The walnut always reminds me of one morning in particular where I missed the truth and made quite a few mistakes. My demise started with a seemingly inconsequential decision. I set the bar high for myself that day and was hoping to join the world of real adults who get a shower and wash their hair and brush their teeth. Even as I type this, I recognize that I was asking for WAY too much. I know I can be overzealous at times. It seems to me that kids have developed a sixth sense that tunes into the exact moment that you are least available. That is when they become the neediest. Mine are no exception. In fact, they seem to excel in this area.
Over the roaring water, I heard Jackson come up the stairs and shortly thereafter, I heard the sound of angst and tears coming from the boys’ bedroom. I hollered at both of them to stop whatever they were doing that was causing a problem. I yelled over the cascading water. It was no use. No one was listening to me. No one. All I heard was more wailing, more sobbing. I took a deep breath. I tried to let it go. I tried to slowly breathe in and slowly breathe out. Next, I thought about joining them for CryFest2015. I felt patience leaving my body in a mass exodus. You know that moment when you just can’t take one more loud obnoxious behavior? I realized I was far beyond that point. It was my turn to be loud and obnoxious.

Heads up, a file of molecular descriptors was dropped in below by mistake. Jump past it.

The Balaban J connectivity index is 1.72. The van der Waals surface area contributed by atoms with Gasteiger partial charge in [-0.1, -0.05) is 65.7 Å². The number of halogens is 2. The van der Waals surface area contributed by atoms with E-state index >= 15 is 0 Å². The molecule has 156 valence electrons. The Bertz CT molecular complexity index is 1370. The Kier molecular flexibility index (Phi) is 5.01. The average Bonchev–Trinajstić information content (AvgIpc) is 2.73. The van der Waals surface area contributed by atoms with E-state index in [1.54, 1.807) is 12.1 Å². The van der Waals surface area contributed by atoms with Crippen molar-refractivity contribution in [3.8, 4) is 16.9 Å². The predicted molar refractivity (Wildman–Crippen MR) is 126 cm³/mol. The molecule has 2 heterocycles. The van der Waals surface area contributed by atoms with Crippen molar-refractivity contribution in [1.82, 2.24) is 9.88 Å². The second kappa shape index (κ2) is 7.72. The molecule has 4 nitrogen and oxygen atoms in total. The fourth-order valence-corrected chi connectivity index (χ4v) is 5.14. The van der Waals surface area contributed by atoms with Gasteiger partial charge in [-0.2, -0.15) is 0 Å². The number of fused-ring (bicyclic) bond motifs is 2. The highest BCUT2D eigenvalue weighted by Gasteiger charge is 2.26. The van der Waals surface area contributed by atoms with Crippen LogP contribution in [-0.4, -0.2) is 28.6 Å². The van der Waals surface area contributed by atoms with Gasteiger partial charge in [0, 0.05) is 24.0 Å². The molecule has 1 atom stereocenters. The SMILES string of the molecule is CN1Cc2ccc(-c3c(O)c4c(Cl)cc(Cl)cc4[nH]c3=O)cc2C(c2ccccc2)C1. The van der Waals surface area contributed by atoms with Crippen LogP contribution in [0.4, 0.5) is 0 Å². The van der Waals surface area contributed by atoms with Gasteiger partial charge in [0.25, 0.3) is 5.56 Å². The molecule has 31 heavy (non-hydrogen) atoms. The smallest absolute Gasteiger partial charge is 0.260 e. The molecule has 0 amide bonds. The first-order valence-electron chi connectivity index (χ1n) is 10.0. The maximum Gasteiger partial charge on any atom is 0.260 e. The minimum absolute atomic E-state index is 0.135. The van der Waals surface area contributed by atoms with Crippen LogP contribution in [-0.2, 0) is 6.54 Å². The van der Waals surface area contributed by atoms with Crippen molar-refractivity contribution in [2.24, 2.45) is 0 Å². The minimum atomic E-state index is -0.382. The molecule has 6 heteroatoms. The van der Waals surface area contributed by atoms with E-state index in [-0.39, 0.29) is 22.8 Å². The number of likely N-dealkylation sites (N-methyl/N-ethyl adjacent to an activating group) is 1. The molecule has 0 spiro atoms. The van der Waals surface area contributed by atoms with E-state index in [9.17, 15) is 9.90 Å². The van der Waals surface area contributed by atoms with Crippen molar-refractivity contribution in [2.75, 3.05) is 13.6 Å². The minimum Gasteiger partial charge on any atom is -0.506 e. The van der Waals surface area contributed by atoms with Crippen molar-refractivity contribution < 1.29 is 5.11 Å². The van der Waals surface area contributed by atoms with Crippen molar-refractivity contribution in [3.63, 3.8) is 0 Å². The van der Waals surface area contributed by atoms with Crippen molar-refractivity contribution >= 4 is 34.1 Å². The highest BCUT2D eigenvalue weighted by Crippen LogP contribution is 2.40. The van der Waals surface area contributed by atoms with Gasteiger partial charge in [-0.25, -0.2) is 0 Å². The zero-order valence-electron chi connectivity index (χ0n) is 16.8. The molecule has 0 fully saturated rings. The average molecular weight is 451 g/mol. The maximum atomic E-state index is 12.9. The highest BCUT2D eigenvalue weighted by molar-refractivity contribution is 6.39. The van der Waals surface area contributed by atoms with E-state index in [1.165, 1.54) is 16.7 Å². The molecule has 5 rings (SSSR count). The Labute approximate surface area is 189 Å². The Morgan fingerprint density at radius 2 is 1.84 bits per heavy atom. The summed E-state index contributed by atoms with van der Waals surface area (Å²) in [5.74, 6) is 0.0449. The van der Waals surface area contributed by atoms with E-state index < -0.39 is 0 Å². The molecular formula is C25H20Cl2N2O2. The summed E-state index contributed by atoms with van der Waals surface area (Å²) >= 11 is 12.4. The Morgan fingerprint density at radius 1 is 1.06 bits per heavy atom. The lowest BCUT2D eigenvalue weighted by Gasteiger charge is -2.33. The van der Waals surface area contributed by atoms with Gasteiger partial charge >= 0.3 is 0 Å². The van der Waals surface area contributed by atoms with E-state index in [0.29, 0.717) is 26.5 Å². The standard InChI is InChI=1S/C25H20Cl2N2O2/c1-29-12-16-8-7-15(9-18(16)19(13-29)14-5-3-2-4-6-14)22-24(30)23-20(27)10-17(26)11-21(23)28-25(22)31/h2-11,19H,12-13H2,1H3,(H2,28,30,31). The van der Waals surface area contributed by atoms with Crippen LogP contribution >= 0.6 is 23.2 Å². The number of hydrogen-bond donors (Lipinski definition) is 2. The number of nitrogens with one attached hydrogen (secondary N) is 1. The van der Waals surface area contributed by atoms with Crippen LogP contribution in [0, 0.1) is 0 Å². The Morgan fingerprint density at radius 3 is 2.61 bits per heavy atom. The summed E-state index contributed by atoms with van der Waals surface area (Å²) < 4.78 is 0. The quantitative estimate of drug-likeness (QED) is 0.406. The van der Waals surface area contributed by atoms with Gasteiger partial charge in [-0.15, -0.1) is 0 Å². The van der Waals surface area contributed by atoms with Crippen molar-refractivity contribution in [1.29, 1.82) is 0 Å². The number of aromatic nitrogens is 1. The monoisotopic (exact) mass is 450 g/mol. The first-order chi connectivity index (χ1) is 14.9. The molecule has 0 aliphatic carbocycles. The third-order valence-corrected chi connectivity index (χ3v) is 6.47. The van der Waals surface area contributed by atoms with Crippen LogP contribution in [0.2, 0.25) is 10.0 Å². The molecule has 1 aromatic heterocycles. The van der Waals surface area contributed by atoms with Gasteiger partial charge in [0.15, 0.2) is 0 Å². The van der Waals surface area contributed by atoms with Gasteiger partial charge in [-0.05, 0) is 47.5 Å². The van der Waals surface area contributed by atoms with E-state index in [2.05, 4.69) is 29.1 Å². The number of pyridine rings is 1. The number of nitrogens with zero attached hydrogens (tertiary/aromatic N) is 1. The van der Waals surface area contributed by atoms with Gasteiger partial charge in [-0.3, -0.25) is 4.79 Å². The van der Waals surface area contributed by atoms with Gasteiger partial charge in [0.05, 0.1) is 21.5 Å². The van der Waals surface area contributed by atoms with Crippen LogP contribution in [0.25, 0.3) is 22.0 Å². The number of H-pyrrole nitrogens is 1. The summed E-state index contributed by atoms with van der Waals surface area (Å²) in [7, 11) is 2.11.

I tore the shower curtain open and in my Maniac Mommy voice screamed out, “JAAAAAAAACKSOOOOOON! Get in here right now or I’m going to spank your tail when I get out of the shower!” It felt oh so good to yell.